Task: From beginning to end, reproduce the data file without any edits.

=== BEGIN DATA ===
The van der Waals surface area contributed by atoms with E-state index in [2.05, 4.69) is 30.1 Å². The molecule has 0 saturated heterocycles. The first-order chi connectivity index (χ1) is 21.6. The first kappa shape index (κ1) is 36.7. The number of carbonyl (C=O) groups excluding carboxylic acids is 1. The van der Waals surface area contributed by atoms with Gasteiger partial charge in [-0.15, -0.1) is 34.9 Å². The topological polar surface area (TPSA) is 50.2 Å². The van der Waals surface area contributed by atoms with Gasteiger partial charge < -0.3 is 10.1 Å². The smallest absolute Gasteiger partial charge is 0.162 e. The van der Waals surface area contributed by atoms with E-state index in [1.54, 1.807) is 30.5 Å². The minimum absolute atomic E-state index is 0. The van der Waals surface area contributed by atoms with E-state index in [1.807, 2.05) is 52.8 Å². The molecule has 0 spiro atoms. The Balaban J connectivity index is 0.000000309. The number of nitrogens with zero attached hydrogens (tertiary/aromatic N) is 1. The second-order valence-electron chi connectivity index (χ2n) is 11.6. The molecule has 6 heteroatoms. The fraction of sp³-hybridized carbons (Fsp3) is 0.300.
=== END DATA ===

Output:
The van der Waals surface area contributed by atoms with E-state index in [2.05, 4.69) is 30.1 Å². The molecule has 0 saturated heterocycles. The first-order chi connectivity index (χ1) is 21.6. The first kappa shape index (κ1) is 36.7. The number of carbonyl (C=O) groups excluding carboxylic acids is 1. The van der Waals surface area contributed by atoms with Gasteiger partial charge in [-0.15, -0.1) is 34.9 Å². The topological polar surface area (TPSA) is 50.2 Å². The van der Waals surface area contributed by atoms with Gasteiger partial charge < -0.3 is 10.1 Å². The smallest absolute Gasteiger partial charge is 0.162 e. The van der Waals surface area contributed by atoms with E-state index in [1.54, 1.807) is 30.5 Å². The minimum absolute atomic E-state index is 0. The van der Waals surface area contributed by atoms with E-state index in [1.807, 2.05) is 52.8 Å². The molecule has 0 spiro atoms. The Balaban J connectivity index is 0.000000309. The number of nitrogens with zero attached hydrogens (tertiary/aromatic N) is 1. The second-order valence-electron chi connectivity index (χ2n) is 11.6. The molecule has 6 heteroatoms. The fraction of sp³-hybridized carbons (Fsp3) is 0.300.